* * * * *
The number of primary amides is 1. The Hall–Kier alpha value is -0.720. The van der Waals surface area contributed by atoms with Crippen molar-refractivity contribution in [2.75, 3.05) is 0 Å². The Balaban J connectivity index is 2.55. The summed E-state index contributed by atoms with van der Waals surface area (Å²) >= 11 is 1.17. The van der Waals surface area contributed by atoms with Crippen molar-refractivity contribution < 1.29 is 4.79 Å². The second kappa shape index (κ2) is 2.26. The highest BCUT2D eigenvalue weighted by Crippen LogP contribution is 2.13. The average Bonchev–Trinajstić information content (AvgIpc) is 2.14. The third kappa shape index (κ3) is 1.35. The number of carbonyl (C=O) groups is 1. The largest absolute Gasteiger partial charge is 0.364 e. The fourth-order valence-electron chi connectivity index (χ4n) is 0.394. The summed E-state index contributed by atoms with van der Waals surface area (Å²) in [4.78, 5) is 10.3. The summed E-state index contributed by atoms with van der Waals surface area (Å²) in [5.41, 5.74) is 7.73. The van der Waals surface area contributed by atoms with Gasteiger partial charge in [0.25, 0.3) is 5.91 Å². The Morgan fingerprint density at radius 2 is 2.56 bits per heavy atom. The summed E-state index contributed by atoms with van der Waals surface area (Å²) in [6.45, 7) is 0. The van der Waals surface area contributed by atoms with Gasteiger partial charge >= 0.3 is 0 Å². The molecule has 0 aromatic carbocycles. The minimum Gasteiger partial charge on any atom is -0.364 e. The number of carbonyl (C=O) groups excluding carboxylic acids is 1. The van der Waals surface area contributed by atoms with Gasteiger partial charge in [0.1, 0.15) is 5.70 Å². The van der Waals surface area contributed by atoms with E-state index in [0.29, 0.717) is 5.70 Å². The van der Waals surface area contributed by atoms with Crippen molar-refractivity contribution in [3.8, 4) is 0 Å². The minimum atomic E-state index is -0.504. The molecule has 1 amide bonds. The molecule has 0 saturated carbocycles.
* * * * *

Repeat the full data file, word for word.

The number of primary amides is 1. The Hall–Kier alpha value is -0.720. The van der Waals surface area contributed by atoms with Crippen molar-refractivity contribution in [2.75, 3.05) is 0 Å². The Balaban J connectivity index is 2.55. The summed E-state index contributed by atoms with van der Waals surface area (Å²) >= 11 is 1.17. The van der Waals surface area contributed by atoms with Crippen molar-refractivity contribution < 1.29 is 4.79 Å². The second kappa shape index (κ2) is 2.26. The highest BCUT2D eigenvalue weighted by Crippen LogP contribution is 2.13. The average Bonchev–Trinajstić information content (AvgIpc) is 2.14. The third kappa shape index (κ3) is 1.35. The number of carbonyl (C=O) groups is 1. The largest absolute Gasteiger partial charge is 0.364 e. The fourth-order valence-electron chi connectivity index (χ4n) is 0.394. The summed E-state index contributed by atoms with van der Waals surface area (Å²) in [4.78, 5) is 10.3. The summed E-state index contributed by atoms with van der Waals surface area (Å²) in [5.41, 5.74) is 7.73. The van der Waals surface area contributed by atoms with Gasteiger partial charge in [0.25, 0.3) is 5.91 Å². The Morgan fingerprint density at radius 2 is 2.56 bits per heavy atom. The summed E-state index contributed by atoms with van der Waals surface area (Å²) in [6.45, 7) is 0. The van der Waals surface area contributed by atoms with Gasteiger partial charge >= 0.3 is 0 Å². The molecule has 0 aromatic carbocycles. The minimum Gasteiger partial charge on any atom is -0.364 e. The number of carbonyl (C=O) groups excluding carboxylic acids is 1. The van der Waals surface area contributed by atoms with Gasteiger partial charge in [0.1, 0.15) is 5.70 Å². The van der Waals surface area contributed by atoms with E-state index in [0.29, 0.717) is 5.70 Å². The van der Waals surface area contributed by atoms with Crippen molar-refractivity contribution in [3.8, 4) is 0 Å². The minimum atomic E-state index is -0.504. The molecule has 1 amide bonds. The molecule has 0 saturated carbocycles.